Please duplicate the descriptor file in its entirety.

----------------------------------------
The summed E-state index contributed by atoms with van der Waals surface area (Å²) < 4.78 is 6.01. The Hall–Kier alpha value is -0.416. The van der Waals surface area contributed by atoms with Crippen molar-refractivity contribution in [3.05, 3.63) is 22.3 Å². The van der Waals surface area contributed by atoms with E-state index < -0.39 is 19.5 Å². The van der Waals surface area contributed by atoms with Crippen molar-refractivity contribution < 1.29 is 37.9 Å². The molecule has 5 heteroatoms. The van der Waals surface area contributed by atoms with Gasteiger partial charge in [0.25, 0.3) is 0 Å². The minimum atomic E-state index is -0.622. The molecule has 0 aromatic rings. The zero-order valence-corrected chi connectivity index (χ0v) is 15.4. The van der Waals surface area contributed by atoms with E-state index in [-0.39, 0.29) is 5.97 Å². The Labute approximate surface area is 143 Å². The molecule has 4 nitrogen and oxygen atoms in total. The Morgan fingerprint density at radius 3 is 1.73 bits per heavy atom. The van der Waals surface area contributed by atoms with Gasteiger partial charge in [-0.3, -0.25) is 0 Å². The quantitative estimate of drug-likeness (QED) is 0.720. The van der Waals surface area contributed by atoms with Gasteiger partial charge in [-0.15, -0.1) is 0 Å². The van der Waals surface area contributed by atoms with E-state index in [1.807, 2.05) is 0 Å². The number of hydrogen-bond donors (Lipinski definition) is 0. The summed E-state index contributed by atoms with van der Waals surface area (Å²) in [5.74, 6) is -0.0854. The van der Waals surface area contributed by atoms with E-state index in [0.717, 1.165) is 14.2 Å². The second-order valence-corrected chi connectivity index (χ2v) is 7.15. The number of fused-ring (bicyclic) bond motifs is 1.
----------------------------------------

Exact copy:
The summed E-state index contributed by atoms with van der Waals surface area (Å²) < 4.78 is 6.01. The Hall–Kier alpha value is -0.416. The van der Waals surface area contributed by atoms with Crippen molar-refractivity contribution in [3.05, 3.63) is 22.3 Å². The van der Waals surface area contributed by atoms with E-state index < -0.39 is 19.5 Å². The van der Waals surface area contributed by atoms with Crippen molar-refractivity contribution < 1.29 is 37.9 Å². The molecule has 5 heteroatoms. The van der Waals surface area contributed by atoms with Gasteiger partial charge in [0.25, 0.3) is 0 Å². The minimum atomic E-state index is -0.622. The molecule has 0 aromatic rings. The zero-order valence-corrected chi connectivity index (χ0v) is 15.4. The van der Waals surface area contributed by atoms with E-state index in [-0.39, 0.29) is 5.97 Å². The Labute approximate surface area is 143 Å². The molecule has 4 nitrogen and oxygen atoms in total. The Morgan fingerprint density at radius 3 is 1.73 bits per heavy atom. The van der Waals surface area contributed by atoms with Gasteiger partial charge in [-0.3, -0.25) is 0 Å². The quantitative estimate of drug-likeness (QED) is 0.720. The van der Waals surface area contributed by atoms with Gasteiger partial charge in [-0.15, -0.1) is 0 Å². The van der Waals surface area contributed by atoms with E-state index in [1.807, 2.05) is 0 Å². The number of hydrogen-bond donors (Lipinski definition) is 0. The summed E-state index contributed by atoms with van der Waals surface area (Å²) in [5.74, 6) is -0.0854. The van der Waals surface area contributed by atoms with E-state index in [0.717, 1.165) is 14.2 Å². The second-order valence-corrected chi connectivity index (χ2v) is 7.15. The number of fused-ring (bicyclic) bond motifs is 1.